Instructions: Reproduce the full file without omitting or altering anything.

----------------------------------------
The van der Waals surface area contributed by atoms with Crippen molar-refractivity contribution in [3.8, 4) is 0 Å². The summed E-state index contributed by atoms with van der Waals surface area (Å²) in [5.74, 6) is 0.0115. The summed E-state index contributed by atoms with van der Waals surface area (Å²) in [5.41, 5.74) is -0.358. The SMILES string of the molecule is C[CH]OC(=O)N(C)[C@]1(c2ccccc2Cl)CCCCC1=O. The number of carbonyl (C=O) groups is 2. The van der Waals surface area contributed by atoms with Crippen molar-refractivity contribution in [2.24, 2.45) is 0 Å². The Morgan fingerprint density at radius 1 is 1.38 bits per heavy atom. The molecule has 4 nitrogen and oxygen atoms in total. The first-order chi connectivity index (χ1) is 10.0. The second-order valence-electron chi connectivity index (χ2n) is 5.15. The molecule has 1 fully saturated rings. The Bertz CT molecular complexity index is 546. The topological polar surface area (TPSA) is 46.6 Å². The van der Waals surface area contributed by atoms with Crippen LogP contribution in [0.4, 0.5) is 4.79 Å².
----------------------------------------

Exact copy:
The van der Waals surface area contributed by atoms with Crippen molar-refractivity contribution in [3.8, 4) is 0 Å². The summed E-state index contributed by atoms with van der Waals surface area (Å²) in [5.74, 6) is 0.0115. The summed E-state index contributed by atoms with van der Waals surface area (Å²) in [5.41, 5.74) is -0.358. The SMILES string of the molecule is C[CH]OC(=O)N(C)[C@]1(c2ccccc2Cl)CCCCC1=O. The number of carbonyl (C=O) groups is 2. The van der Waals surface area contributed by atoms with Crippen molar-refractivity contribution in [2.24, 2.45) is 0 Å². The Morgan fingerprint density at radius 1 is 1.38 bits per heavy atom. The molecule has 4 nitrogen and oxygen atoms in total. The first-order chi connectivity index (χ1) is 10.0. The second-order valence-electron chi connectivity index (χ2n) is 5.15. The molecule has 1 fully saturated rings. The Bertz CT molecular complexity index is 546. The topological polar surface area (TPSA) is 46.6 Å². The van der Waals surface area contributed by atoms with Crippen LogP contribution in [0.4, 0.5) is 4.79 Å².